• CuriousOnlooker

    Andy, I currently don’t have Democrats winning in 2018 and then impeaching Trump as a high probability.

    I see it as going two ways.
    First, the investigations will find the “fire”, and Republicans will do the deed before the midterms. I just don’t think Republicans in Congress will fight to the death for Trump if Trump is seen as a huge political liability.
    Second, it turns out there is no “fire”, just “smoke”. As it stands, Democrats intend to make 2018 about whether to impeach Trump. But without fire, Republican VOTERS are going to see it as an illegitimate coup, and will they ever be fired up. It would be like 1998 but on steroids.

    At the speed things are going, I feel the fever that’s building can’t keep building for another year. Its going to break well before then.

  • I don’t think it will be like 1998. More like 1861.

    So far there’s tons of smoke and no fire. There’s also lots of propaganda, the most recent being perpetrated by the NYT re: Comey’s most recent missive.

  • CStanley

    Re:smoke without fire

    I find the reactions to Trump more alarming than Trump himself. I think he’d be fairly ineffective and embarrassing and whatnot, but mostly harmless (perhaps even finding a groove and having some success) if all of the controversies that he creates weren’t ginned up. I also feel that the political and media establishment has always covered for presidents personal foibles in the interest of putting country first. I concede that this president has more foibles and possibly more that relate directly to job performance, but I think it’s telling that the establishment assumed he was unfit right from the start rather than giving him a chance first.

    Case in point as to whether Trumps initial actions are as problematic as the reactions: the “leak” of intel. What’s been reported is that Trump discussed code word intel, and that the reason it was problematic is that a source was endangered because the Russians might infer that the source was Israel and might pass that along to Iran, which would endanger the source. So, the NYT decides that the appropriate course of action is to publish the information that everyone was concerned would leak to Iran?

    Part of my argument here is that if you want me to see Trump as the reckless child who must be removed from a position of power, you first need to use your own position of power responsibly. Who are the grown ups here?

  • CuriousOnlooker

    Dave, before 1861 there was the nullification crisis. It’s all speculation, but I tend to think a nullification type crisis would have to occur before an 1861 crisis.

    But the crazy thing is a 1998 scenario could be devestating to the Dems. If both sides get energized and vote, the house would be status quo (GOP) but the democrats would be devestatated in the senate. In that scenario, without leverage in congress, and a President they cannot tolerate; that’s the ingredients for something stupid.

    It’s a lot of ifs; let’s see where it goes. I am doubtful they will find fire with Russia, but Comey – being a crude bully is very Trump like and believable.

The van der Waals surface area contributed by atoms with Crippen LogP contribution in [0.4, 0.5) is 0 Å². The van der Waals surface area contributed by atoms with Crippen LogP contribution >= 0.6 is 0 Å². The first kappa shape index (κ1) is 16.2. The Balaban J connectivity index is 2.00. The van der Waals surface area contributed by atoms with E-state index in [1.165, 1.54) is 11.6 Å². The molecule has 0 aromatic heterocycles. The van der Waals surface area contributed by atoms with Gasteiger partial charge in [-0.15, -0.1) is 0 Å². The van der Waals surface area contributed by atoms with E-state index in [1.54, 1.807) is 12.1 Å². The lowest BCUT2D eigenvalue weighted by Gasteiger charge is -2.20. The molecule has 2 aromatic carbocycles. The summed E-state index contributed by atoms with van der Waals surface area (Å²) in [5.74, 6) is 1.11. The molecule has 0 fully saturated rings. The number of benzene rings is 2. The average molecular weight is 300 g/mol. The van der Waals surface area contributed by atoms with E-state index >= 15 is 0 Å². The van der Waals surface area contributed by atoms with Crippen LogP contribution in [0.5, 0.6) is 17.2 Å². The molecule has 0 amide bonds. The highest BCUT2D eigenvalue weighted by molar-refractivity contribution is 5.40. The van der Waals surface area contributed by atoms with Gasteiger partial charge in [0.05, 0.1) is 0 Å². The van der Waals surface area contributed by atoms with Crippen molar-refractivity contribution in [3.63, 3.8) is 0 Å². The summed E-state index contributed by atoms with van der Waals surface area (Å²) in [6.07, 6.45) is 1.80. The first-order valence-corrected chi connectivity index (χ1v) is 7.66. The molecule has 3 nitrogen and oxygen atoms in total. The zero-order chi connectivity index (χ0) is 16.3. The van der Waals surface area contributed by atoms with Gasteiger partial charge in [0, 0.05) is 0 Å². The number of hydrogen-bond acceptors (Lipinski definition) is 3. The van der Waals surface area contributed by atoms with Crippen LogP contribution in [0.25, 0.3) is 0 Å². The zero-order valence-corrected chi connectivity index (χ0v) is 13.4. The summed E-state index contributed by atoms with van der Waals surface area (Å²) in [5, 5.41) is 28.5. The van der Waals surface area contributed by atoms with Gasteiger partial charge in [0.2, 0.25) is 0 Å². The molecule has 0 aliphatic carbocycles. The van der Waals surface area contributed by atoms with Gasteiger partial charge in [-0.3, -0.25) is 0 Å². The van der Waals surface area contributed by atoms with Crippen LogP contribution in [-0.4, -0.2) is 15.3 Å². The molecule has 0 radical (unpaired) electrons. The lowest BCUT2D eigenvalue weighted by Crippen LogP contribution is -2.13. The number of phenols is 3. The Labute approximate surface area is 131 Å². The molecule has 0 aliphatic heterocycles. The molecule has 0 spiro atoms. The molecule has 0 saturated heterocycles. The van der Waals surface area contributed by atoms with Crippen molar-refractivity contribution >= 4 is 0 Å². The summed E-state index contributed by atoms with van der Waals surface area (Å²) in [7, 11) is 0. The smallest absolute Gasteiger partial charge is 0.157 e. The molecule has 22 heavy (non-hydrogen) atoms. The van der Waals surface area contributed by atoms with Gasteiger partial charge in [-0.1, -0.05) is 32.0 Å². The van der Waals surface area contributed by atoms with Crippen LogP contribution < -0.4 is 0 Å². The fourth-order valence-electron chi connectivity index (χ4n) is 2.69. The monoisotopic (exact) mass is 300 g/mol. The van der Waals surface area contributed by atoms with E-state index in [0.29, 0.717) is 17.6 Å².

• Modulo Myself

    I don’t see Trump being impeached unless Democrats win in 2018. And I can easily see a Democratic capture of the house being contested by Trump with a series of 4 am tweets about fraud. And then what? It’s the same shit that we have now. How will the NYTimes respond to the claims of an idiot as he tries to stop the election from being validated?

    As far as 1861 goes–the Civil War was fought because the private property of slaveholders deserved to be confiscated. That’s it. We are so far from any thing like that right now. So very far. What’s happened is that the bottom has dropped out for a great deal of voters and they are firing off random bullshit as they fall. If Trump gets removed there will be overweight dudes open carrying in defiance, and that’s about it.

  • Modulo Myself


    I suspect that they decided he was unfit after having met with him. Despite all the crying about leaks, it sounds like the leaks are coming as last-ditch efforts to steer the five-year old moron. Yates testified that they told Trump point-blank Flynn was compromised. And what happened? Nothing, until weeks later the leaks came.

    So we have no idea how many times Trump has blurted out stuff to leaders to whom he wants to prove he’s not an idiot. And how many conversations have gone over his head when this has been explained to him in one-page bullet point documents.

  • CStanley

    Modulo- I don’t find that particular instance compelling because the moment Yates informed Trump, Flynn was no longer compromised so it seemed like a rather manufactured crisis. If there was more to the conversation, or if the issue was related to some of the later findings about Flynn, maybe the point of Trump failing to act would have more merit.

    And really my point is that if all these people are immediately coming to the conclusion that Trump is too fundamentally flawed to serve as POTUS, they still need to make that case to the public in a way that doesn’t undermine their own credibility. I’m persuadable but not persuaded at this point, and it’s obvious that a large chunk of voters will never be persuaded and are only going to harden their support for Trump when they are given the impression that his WH is under siege by the establishment. I’m not in that group but I do understand them, and even to some extent agree that the establishment is partly acting out of self preservation.

  • Modulo Myself

    When news that Flynn lied was leaked, he was gone. So if that news hadn’t been leaked, the Russians would have leverage on him because they could leak the news on their own and have him fired.

  • TastyBits

    Anybody who did not vote for Hillary Clinton helped get President Trump elected. If the idea of a President Trump was so horrible, you should have voted for Hillary Clinton.

    As such, I would suggest kicking back and enjoying the show.